This is the first in a series of posts on how to build the optimal AngelList profile for your company.

AngelList is a platform for startups. It’s purpose is incredibly simple but powerful: match companies to the best talent, investors, advisors, vendors and more. The magic comes in that word “match”. Ask any good entrepreneur and she will tell you starting a company is fundamentally about bringing incredible people together around a vision. AngelList has brought these offline activities online.

The platform’s atomic unit is the company profile. Over the past three years, I have helped dozens of companies better tell their story online using AngelList. There is plenty of confusion and misinformation about why, when and how to take the leap and make a profile. I’ll go through each section of the profile and share my detailed advice and learnings in future posts, but here are a few things to know upfront.

It’s more than money

Some founders make a profile to raise money, some to hire teams and others to simply build awareness. Tactically, there are at least two compelling reasons to make a profile. First, it’s the best designed online summary of your company. AngelList spends countless hours thinking about how to best summarize a company. Each field serves a purpose and is aimed to facilitate better matches of all kinds. The second reason is to build awareness. AngelList is the best graph for speaking to and connecting with people interested in early stage companies of all kinds. Building awareness makes fundraising, hiring, deal making and partnering easier and faster.

When to make a profile

The best time to put in the effort and tell your story is when you are ready to publicly tell people that you are starting a new company. Obvious? Yes, but most people over think this. In the early days, making a profile was really just about raising money, but it’s safe to say that the platform has moved beyond fundraising in terms of product scope and grown significantly in size. Let me kill a common myth: making a profile does not send a signal to investors that you are raising money. Hundreds of startups make a profile each day. Making a profile announces that you are starting a company. Some founders use that announcement as part of their fundraising strategy. Whether that works for you depends on who you are, your market and the product you are building. Once you figure out the timing of announcing your new company, the real work begins.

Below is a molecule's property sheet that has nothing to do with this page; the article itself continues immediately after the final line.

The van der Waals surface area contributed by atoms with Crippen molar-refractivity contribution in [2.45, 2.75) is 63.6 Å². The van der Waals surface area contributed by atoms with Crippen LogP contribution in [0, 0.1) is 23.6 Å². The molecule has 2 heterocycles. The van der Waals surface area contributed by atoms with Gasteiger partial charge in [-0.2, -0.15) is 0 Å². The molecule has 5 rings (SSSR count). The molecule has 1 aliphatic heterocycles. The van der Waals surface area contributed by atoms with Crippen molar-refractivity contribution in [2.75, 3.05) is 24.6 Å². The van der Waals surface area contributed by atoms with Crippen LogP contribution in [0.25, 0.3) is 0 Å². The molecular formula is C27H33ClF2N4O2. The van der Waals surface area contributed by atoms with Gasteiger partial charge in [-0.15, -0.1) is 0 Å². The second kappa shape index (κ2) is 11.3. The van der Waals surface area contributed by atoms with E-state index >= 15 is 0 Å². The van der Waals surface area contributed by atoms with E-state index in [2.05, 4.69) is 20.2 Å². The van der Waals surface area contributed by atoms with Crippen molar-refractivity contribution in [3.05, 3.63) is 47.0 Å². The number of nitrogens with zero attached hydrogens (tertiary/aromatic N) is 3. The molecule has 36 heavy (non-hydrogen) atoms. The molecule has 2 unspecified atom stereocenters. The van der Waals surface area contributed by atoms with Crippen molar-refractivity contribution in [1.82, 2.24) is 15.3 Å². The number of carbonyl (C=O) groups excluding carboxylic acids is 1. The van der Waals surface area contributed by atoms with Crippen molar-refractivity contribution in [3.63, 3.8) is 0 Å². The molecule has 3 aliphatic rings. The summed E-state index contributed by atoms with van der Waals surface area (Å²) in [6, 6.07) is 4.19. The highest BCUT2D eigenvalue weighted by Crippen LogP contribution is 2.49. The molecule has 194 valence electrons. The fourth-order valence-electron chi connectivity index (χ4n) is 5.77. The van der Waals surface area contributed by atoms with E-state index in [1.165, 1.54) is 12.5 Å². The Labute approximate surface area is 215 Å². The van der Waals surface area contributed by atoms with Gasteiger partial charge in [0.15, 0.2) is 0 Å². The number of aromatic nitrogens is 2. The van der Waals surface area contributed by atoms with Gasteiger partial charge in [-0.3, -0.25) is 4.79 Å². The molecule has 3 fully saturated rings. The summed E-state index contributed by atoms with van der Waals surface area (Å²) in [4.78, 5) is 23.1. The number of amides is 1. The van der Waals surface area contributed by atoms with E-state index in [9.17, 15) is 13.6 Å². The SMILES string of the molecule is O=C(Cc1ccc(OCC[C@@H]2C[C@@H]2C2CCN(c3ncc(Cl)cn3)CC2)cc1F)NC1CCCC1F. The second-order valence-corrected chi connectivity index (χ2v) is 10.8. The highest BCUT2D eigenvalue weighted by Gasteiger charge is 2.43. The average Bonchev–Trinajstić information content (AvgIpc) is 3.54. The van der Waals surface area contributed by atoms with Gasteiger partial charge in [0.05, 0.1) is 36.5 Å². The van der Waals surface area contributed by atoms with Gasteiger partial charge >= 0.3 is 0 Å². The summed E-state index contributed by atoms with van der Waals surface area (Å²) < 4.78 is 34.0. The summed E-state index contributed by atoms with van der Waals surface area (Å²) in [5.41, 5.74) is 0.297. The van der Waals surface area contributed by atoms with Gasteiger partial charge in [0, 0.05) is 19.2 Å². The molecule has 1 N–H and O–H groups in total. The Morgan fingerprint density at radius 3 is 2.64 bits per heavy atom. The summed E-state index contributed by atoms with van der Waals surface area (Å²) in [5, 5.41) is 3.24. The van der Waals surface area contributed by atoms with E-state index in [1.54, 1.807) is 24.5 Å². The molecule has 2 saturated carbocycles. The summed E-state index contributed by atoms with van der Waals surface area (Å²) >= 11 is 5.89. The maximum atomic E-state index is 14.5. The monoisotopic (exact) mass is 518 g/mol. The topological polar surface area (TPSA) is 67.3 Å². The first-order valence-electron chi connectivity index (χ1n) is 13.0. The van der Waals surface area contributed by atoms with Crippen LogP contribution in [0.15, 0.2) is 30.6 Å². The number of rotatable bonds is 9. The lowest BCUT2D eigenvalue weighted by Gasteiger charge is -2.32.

Before you start writing

Most teams throw together a crap profile after the fact. You can stand out with preparation.

  1. Plan for real time and effort. Telling a story that positions your company in the right light is incredibly hard — period. AngelList makes it both easier and harder by setting constraints and automating much of the delivery. Every word counts on your profile. I’ve worked with teams and spent several hours writing and rewriting sections with them. I know the founders spent even more time on their own. So why all the effort? Because unlike a pitch deck, your AngelList profile scales and is relevant beyond fundraising. A good message told at scale will open all sorts of doors.
  2. Don’t conflate a profile and a pitch deck. AngelList serves more than just investors. So your profile must engage several audiences: potential recruits, individual angel investors, institutional investors, potential acquirers, partners and so on. Just copying and pasting text and images from your deck is lazy and sloppy. It is also a misunderstanding of the medium. Your profile is a package of structured data inside a web application. Your deck provides visual support and guidance during a conversation. Use each for its respective purpose.
  3. Assign an editor. While the best profiles are a collaboration, each well told story has a strong editor behind it. AngelList profiles are no different. Make the editor the person responsible for fundraising. Her role is to make sure everything is presented accurately, concisely and consistently. Update it frequently and constantly tweak sections based on feedback.

Living the future

It’s worth remembering that we are in the middle of a massive shift in how companies are built and, by extension, financed. As such, there isn’t one playbook for winning that works for very long. Start with a clear, well told story that scales. If you’re looking for scale, the AngelList profile is an awesome place to start.

Up next: Crafting an Opening Line.